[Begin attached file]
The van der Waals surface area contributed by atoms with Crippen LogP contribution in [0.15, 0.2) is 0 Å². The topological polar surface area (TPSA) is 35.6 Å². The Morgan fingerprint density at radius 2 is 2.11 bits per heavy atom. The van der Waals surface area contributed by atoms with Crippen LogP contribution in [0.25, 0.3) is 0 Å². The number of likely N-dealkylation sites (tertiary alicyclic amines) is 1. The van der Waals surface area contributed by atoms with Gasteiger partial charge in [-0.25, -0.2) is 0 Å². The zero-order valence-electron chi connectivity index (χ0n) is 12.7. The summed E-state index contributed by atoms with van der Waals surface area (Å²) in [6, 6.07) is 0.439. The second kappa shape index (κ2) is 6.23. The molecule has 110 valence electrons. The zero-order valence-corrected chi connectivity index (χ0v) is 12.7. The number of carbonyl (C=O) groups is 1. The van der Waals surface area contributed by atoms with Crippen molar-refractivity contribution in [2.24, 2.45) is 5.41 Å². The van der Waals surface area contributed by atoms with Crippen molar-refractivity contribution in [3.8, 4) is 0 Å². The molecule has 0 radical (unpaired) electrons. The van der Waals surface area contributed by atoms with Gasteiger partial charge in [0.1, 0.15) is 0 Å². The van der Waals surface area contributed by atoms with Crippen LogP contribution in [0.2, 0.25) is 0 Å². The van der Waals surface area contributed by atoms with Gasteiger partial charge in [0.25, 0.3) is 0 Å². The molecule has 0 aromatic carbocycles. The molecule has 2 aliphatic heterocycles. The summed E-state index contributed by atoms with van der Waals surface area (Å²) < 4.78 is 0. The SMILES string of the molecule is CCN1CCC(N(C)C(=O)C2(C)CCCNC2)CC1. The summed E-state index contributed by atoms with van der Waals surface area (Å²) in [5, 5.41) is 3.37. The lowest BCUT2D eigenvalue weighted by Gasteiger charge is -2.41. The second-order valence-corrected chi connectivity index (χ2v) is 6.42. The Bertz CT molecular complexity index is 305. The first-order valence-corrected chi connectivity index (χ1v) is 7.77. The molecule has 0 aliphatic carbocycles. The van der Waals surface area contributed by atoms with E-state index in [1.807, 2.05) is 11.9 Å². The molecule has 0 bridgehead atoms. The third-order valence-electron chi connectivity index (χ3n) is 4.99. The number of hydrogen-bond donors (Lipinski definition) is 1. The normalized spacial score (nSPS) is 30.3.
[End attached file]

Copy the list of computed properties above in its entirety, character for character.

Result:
The van der Waals surface area contributed by atoms with Crippen LogP contribution in [0.15, 0.2) is 0 Å². The topological polar surface area (TPSA) is 35.6 Å². The Morgan fingerprint density at radius 2 is 2.11 bits per heavy atom. The van der Waals surface area contributed by atoms with Crippen LogP contribution in [0.25, 0.3) is 0 Å². The number of likely N-dealkylation sites (tertiary alicyclic amines) is 1. The van der Waals surface area contributed by atoms with Gasteiger partial charge in [-0.25, -0.2) is 0 Å². The zero-order valence-electron chi connectivity index (χ0n) is 12.7. The summed E-state index contributed by atoms with van der Waals surface area (Å²) in [6, 6.07) is 0.439. The second kappa shape index (κ2) is 6.23. The molecule has 110 valence electrons. The zero-order valence-corrected chi connectivity index (χ0v) is 12.7. The number of carbonyl (C=O) groups is 1. The van der Waals surface area contributed by atoms with Crippen molar-refractivity contribution in [2.24, 2.45) is 5.41 Å². The van der Waals surface area contributed by atoms with Crippen molar-refractivity contribution in [3.8, 4) is 0 Å². The molecule has 0 radical (unpaired) electrons. The van der Waals surface area contributed by atoms with Gasteiger partial charge in [0.1, 0.15) is 0 Å². The van der Waals surface area contributed by atoms with Crippen LogP contribution in [0.2, 0.25) is 0 Å². The van der Waals surface area contributed by atoms with Gasteiger partial charge in [0.25, 0.3) is 0 Å². The molecule has 0 aromatic carbocycles. The molecule has 2 aliphatic heterocycles. The summed E-state index contributed by atoms with van der Waals surface area (Å²) < 4.78 is 0. The SMILES string of the molecule is CCN1CCC(N(C)C(=O)C2(C)CCCNC2)CC1. The summed E-state index contributed by atoms with van der Waals surface area (Å²) in [5, 5.41) is 3.37. The lowest BCUT2D eigenvalue weighted by Gasteiger charge is -2.41. The second-order valence-corrected chi connectivity index (χ2v) is 6.42. The Bertz CT molecular complexity index is 305. The first-order valence-corrected chi connectivity index (χ1v) is 7.77. The molecule has 0 aliphatic carbocycles. The van der Waals surface area contributed by atoms with E-state index in [1.807, 2.05) is 11.9 Å². The molecule has 0 bridgehead atoms. The third-order valence-electron chi connectivity index (χ3n) is 4.99. The number of hydrogen-bond donors (Lipinski definition) is 1. The normalized spacial score (nSPS) is 30.3.